The functionality of the surveillance cameras was important, but the eldercare personnel faced some problems. For example, the image could suddenly disappear. It took time for the eldercare personnel to try to solve such problems, which, however, diminished over time. Some cameras had to be replaced due to blurry and foggy images. The eldercare personnel also experienced problems with cameras that got stuck “chewing”, and had to be restarted. Other cameras took a long time to start or had poor image resolution.

I think it takes a little too long before the camera connects, if you say so. It stands and chews a little long, you think sometimes. IP 5

The cameras had to be turned on manually via the computer early during the night shift at a given time interval, in order to work for surveillance during the night. If not, the cameras did not work during the night. This surprised the eldercare personnel, as they thought that the cameras would start automatically. Therefore, the healthcare personnel created a routine to start all cameras between 9 and 11 pm, during the night shift. Previously, the start-up time had been between 10 and 11 pm, but it changed after six months.

Now we live like in 2019, if I have a camera in a room, then I think that when the time is 21:00, that camera should be on, can I in my little world think. I should not have to go in and activate it. IP 8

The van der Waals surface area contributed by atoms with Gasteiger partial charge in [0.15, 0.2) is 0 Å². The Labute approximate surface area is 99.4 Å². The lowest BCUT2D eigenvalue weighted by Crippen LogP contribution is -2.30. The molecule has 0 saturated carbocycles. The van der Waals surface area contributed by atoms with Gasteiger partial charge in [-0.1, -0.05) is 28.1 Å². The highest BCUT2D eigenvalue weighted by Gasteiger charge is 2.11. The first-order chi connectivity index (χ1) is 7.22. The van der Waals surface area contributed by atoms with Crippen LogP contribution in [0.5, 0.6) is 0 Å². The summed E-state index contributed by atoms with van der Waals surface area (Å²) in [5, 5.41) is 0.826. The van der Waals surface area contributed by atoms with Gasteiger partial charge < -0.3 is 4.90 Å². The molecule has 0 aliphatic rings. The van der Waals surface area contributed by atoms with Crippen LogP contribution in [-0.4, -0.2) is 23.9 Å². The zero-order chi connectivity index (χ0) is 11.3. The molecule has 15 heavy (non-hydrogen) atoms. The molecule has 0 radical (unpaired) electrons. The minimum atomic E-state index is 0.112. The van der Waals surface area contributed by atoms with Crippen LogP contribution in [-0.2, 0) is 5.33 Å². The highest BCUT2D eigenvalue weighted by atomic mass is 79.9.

Inspection via camera could be done quickly, to determine the cause of an alarm, for example. Sometimes, however, the eldercare personnel experienced that the cameras started too slowly, which forced them to run to the resident’s room for inspection. When camera images were delayed for too long, safety and security was reduced. The eldercare personnel therefore wished to have faster camera connections.

It can take a while before it’s connected, sometimes then it’s better to go and check. IP 11

Well, when it works, it's very good, but it's been a bit of a hassle and some nights the camera hasn't worked. And then you notice a lot how quickly you get used to the camera, how good you think it is, once they are gone just one night. If they work, they are great. IP 1

The surveillance cameras were placed in the residents’ rooms so that the eldercare personnel could see the residents when they were in bed, via a computer in the staff room. The cameras were not optimally placed in all rooms, as some residents refurnished their rooms. Generally, the cameras had a relatively good range inside the rooms, which made it possible to see if the residents were in bed. However, the surveillance cameras did not reach the toilet. Each department only had one computer, placed in the staff room, where the eldercare personnel could watch the videos from the surveillance cameras.

They may not fit so well in all rooms. But then it's like that, you set up a camera and then the patient wants the bed in another place. IP 8

The eldercare personnel had tried to watch the surveillance videos via their mobile phones, as had been intended from the beginning, but it had not worked. Being able to use the mobile phone would have made it even easier, since the healthcare personnel would not have to run to the staff room to watch the videos via the computer, at each alarm.